Daniel Willard - Historically Speaking

150 years ago, on Jan 28, 1861, one of Hartland’s most famous sons, Daniel Willard was born in North Hartland. His ancestors were here at the very birth of this town.

He went to the church still standing in No. Hartland and attended school in a building on the green. At fifteen he taught in a one room school where he met Mrs. Samuel Taylor, who was to influence his entire life. She taught him to love books and he was ever after an ardent reader. Daniel attended a term and a half at Windsor High School and wanted terribly to attend Dartmouth College, but couldn’t afford it. He did attend Mass. State Agriculture College In Amherst for a time but had to give it up because of poor eyesight.

Running through the family farm were the tracks of the Vermont Central Railroad, and young Dan’s imagination was fired by the idea of piloting one of those shiny, wood-burning engines, especially the old Governor Smith which he never ceased to love.

At eighteen, Daniel got his first job on the railroad on a section gang at 90 cents a day, for 10 hours, on the Vermont Central. He soon went to the Connecticut and Passumpsic where he was a fireman. He weighed only 125 lbs but managed to feed the old engine the 10 to 12 cords of wood she consumed in a long day. At nineteen, he was an engineer on the line, respected by the men he worked with for his burning ambition and keen mind. He always had a good book in his pocket.

Soon after this he was lured to the level track and higher pay of a western road, the Lake Shore and Michigan Southern Railway. This proved temporary and he went to the Minneapolis and Sault St. Marie which was being built. Here he became trainmaster and in fourteen years was superintendent. From here he went to the Baltimore and Ohio, then to Erie, then operating V.P. of the Burlington and Quincy then back to the B&O as President, a job he kept from then on.
Willard understood the problems of workers and fought for their interests. Against the desires of many another President he helped to get an 8 hour day. He remembered only too well the times he had fallen asleep and bumped a train in front of him when he had been forced to operate beyond the limit of human endurance.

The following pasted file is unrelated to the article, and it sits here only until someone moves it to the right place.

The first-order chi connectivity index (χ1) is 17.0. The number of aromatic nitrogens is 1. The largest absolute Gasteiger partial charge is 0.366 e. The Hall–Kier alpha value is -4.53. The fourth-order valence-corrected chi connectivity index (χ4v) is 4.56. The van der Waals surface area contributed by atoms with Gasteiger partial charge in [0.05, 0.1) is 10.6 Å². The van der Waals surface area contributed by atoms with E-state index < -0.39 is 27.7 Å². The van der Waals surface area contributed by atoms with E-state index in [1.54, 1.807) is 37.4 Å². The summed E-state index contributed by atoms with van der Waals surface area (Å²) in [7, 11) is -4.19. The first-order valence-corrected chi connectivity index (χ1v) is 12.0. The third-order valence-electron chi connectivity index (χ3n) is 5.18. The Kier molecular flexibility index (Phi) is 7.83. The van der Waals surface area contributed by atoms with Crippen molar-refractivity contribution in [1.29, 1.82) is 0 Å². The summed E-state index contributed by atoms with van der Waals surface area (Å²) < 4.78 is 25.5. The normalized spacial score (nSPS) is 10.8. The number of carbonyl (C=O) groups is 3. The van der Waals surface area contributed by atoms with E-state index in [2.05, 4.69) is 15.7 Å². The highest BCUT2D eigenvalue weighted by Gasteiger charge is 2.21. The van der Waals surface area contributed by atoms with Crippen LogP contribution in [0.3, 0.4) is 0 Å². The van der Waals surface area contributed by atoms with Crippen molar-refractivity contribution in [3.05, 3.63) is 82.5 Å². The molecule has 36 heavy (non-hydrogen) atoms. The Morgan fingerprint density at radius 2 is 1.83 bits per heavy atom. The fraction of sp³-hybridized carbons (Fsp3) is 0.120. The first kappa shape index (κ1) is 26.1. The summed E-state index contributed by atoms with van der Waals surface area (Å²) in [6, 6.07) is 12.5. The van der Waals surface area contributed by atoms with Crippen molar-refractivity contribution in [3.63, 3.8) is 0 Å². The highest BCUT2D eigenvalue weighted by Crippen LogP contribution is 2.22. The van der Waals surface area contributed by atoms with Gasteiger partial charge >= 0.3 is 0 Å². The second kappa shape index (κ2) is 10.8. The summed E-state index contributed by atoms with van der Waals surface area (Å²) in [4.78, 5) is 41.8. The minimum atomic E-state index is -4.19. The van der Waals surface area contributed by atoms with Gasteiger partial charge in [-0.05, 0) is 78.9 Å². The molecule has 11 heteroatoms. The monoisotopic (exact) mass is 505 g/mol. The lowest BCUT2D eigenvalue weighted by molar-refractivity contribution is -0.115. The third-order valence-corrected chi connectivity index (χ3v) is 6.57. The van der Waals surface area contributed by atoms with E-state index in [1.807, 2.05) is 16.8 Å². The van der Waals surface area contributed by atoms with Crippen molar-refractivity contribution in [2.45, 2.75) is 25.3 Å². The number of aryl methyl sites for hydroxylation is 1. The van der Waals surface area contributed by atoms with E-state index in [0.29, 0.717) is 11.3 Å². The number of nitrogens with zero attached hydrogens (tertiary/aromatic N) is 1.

Besides President of the B&O, he became Chairman of the Advisory Commission of the Council of National Defense in WW1. It was made of distinguished men such as Bernard Baruch and others and the War Industries Board.

Daniel fought off a serious strike and organized the RR Presidents to try to fight off government ownerships which worked for a while. President Wilson did take over while Willard continued his war job.
At the end of the war, the B&O had to be built up again from near bankruptcy and later fought the great depression. He was no longer a young man, but took on such jobs as member of the board of Johns Hopkins University and this self educated man finally became president of the board.

In 1937, the B&O held the “Fair of the Iron Horse”, a great entertainment and show of railroading past and present. That kept Willard from speaking at the Hartland celebration of the sesquicentennial of Vermont but he had not forgotten Hartland. In his last years he visited his old home and asked to see the old steep back stairs he had remembered from early boyhood.

Taken from unknown source… Maybe a speech. C.Y.M.

Reprinted from the Vermont Standard, 2012, “Historically Speaking” by Carol Mowry.

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